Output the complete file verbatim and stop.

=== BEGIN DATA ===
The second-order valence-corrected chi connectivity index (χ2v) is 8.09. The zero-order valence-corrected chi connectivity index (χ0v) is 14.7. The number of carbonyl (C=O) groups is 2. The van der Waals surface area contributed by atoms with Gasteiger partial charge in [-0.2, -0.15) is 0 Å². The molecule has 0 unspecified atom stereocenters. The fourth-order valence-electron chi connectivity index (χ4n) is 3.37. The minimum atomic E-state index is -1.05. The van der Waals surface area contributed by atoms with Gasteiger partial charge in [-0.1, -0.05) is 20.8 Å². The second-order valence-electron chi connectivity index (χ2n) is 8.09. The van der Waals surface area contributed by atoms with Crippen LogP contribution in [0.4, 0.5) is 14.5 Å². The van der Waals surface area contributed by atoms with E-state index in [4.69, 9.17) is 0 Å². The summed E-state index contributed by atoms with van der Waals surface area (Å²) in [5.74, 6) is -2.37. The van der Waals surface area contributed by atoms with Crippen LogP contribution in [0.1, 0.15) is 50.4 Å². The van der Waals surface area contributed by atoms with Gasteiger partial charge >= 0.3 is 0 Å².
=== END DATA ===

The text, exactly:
The second-order valence-corrected chi connectivity index (χ2v) is 8.09. The zero-order valence-corrected chi connectivity index (χ0v) is 14.7. The number of carbonyl (C=O) groups is 2. The van der Waals surface area contributed by atoms with Gasteiger partial charge in [-0.2, -0.15) is 0 Å². The molecule has 0 unspecified atom stereocenters. The fourth-order valence-electron chi connectivity index (χ4n) is 3.37. The minimum atomic E-state index is -1.05. The van der Waals surface area contributed by atoms with Gasteiger partial charge in [-0.1, -0.05) is 20.8 Å². The second-order valence-electron chi connectivity index (χ2n) is 8.09. The van der Waals surface area contributed by atoms with Crippen LogP contribution in [0.4, 0.5) is 14.5 Å². The van der Waals surface area contributed by atoms with E-state index in [4.69, 9.17) is 0 Å². The summed E-state index contributed by atoms with van der Waals surface area (Å²) in [5.74, 6) is -2.37. The van der Waals surface area contributed by atoms with Crippen LogP contribution in [0.1, 0.15) is 50.4 Å². The van der Waals surface area contributed by atoms with Gasteiger partial charge >= 0.3 is 0 Å².